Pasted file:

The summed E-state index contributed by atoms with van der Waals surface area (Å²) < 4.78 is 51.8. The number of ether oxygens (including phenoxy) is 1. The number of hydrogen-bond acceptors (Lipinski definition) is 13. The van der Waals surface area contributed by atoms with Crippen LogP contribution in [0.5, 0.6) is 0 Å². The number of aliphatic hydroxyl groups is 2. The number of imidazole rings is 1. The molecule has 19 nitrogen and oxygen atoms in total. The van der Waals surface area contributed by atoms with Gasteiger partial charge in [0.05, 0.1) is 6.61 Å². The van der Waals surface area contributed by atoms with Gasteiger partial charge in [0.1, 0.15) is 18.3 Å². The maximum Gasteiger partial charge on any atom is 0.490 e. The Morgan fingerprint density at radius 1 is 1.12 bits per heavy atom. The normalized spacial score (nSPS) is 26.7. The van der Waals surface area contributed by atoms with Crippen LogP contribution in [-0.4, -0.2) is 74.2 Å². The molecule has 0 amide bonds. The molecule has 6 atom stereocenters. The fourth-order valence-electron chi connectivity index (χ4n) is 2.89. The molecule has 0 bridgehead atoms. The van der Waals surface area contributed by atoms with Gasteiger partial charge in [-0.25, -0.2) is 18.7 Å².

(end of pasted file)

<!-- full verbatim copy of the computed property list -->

The summed E-state index contributed by atoms with van der Waals surface area (Å²) < 4.78 is 51.8. The number of ether oxygens (including phenoxy) is 1. The number of hydrogen-bond acceptors (Lipinski definition) is 13. The van der Waals surface area contributed by atoms with Crippen LogP contribution in [0.5, 0.6) is 0 Å². The number of aliphatic hydroxyl groups is 2. The number of imidazole rings is 1. The molecule has 19 nitrogen and oxygen atoms in total. The van der Waals surface area contributed by atoms with Gasteiger partial charge in [0.05, 0.1) is 6.61 Å². The van der Waals surface area contributed by atoms with Gasteiger partial charge in [0.1, 0.15) is 18.3 Å². The maximum Gasteiger partial charge on any atom is 0.490 e. The Morgan fingerprint density at radius 1 is 1.12 bits per heavy atom. The normalized spacial score (nSPS) is 26.7. The van der Waals surface area contributed by atoms with Crippen LogP contribution in [-0.4, -0.2) is 74.2 Å². The molecule has 0 amide bonds. The molecule has 6 atom stereocenters. The fourth-order valence-electron chi connectivity index (χ4n) is 2.89. The molecule has 0 bridgehead atoms. The van der Waals surface area contributed by atoms with Gasteiger partial charge in [-0.25, -0.2) is 18.7 Å².